Long-serving former workers Peter Clark (57) and Jim Kelly (65) shared some of their fondest memories of the South Dunedin workshops with the Otago Daily Times this week.
Neither admitted to being a ''Fitzroy harrier'', but both recalled how the name came about.
Some decades ago, ''in the dark days when you were allowed to drink'', workers would venture along Hillside Rd for a beer at lunchtime, Mr Kelly said. The Fitzroy publican would have jugs of beer lined up along the bar in anticipation of the Hillside crowd, he said.
A lunchtime ''hooter'' sounded at noon, then again at 12.27pm, warning workers they had three minutes to get back to work. The 12.27pm hooter could be heard all over South Dunedin and inside the Fitzroy it gave Hillside workers just enough time to finish their drinks and run back to the workshops, hence the name Fitzroy harriers, they said.
More family-friendly activities were organised by the Hillside social club each year, including a Christmas picnic in which hundreds of children enjoyed a train ride to a special location.
The day was spent at places such as Wingatui, Warrington, Middlemarch and Brighton where Hillside workers and their families ate, drank and played games.
''We used to go around all the shops in the area getting donated toys and gifts for the kids, and we had lolly scrambles and fun races. It was a fantastic family day out,'' Mr Kelly said.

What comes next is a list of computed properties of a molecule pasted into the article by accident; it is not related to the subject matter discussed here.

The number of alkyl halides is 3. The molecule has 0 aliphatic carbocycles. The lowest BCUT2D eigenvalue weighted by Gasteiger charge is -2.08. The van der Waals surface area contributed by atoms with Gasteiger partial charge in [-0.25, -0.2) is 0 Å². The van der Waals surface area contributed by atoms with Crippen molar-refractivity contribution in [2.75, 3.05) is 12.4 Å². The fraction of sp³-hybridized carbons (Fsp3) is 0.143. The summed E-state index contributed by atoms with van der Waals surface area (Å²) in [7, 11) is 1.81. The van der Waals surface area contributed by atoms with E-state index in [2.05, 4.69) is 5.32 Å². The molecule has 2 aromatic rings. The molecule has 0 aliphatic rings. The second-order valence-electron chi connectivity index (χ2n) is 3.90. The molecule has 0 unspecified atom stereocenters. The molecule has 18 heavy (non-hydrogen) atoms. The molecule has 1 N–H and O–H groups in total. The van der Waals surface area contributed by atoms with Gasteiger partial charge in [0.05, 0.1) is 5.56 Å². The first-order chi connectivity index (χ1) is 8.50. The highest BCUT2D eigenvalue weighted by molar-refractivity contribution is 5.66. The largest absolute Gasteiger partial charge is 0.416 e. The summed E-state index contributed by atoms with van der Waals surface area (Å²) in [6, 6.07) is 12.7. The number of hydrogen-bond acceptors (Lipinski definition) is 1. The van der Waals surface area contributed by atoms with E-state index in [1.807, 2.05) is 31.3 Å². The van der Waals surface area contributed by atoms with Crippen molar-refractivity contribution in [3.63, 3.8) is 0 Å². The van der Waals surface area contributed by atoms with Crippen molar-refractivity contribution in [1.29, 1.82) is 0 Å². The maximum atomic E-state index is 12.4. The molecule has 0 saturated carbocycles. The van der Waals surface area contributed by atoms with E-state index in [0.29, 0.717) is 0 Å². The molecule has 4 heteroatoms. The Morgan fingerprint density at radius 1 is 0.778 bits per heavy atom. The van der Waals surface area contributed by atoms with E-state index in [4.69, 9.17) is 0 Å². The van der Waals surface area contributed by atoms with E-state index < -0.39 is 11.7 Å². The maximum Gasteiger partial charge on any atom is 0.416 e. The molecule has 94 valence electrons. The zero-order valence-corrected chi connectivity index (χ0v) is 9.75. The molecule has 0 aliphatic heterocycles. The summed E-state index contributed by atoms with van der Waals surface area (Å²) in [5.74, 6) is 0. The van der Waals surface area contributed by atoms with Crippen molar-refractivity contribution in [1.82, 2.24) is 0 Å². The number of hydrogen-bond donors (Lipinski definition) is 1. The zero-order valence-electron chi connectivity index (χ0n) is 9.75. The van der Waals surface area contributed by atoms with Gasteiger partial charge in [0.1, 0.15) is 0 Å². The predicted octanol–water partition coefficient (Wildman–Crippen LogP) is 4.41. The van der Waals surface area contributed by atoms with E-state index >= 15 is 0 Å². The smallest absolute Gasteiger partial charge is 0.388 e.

He and Mr Clark worked at Hillside in the 1970s and 1980s when it employed about 700 people and operated a large apprenticeship training school on Hillside Rd across from the workshops.
They said dances and socials were regularly held in the training school hall, and a few romances blossomed on site.
One young worker fell for a girl employed in the Hillside office, who happened to be the daughter of a Hillside manager.
Hillside had its own branch of St John, two nurses and a part-time doctor as well as basketball, cricket and rugby teams.
There was hardly a person in South Dunedin who did not either work at Hillside or know someone who did, Mr Kelly said.
''One guy had followed his father in, and his father had followed his father. There were third-generation workers and groups of brothers and cousins all working there - it was one big family,'' he said.
Hillside workers shared a bond for life and staff funerals were always well attended.
''It really is special. Hillside friendships last for years and years,'' Mr Kelly said.
''It's the best job I've ever had.''
Mr Clark said no matter what hobbies or interests workers had, there were always others at Hillside with similar pursuits.
It was that camaraderie people remembered above all else.
''That really helped me when I first came to New Zealand and Hillside,'' Mr Kelly said.
He moved from Scotland in February 1982, having worked for British Railways, and started at Hillside in May that year as a fitter working on locomotives.
Mr Kelly was made redundant from Hillside last year and took a job repairing wagons at the nearby KiwiRail depot.
During his three decades at Hillside Mr Kelly was a key union delegate, holding the position of national president from 1990 to 2011.
He recently took voluntary redundancy at the depot in order for a redundant Hillside worker to have the job.
Mr Clark started his Hillside apprenticeship as a 20-year-old in January 1976, alongside 31 other apprentices, at a time when Hillside had about 120 apprentices in total. He spent 11 years as a fitter at Hillside before deciding to leave when the company was ''downsizing'', but said the skills he learned there had served him well throughout his career.
Mr Clark is now workshop manager for Taieri Gorge Railway.
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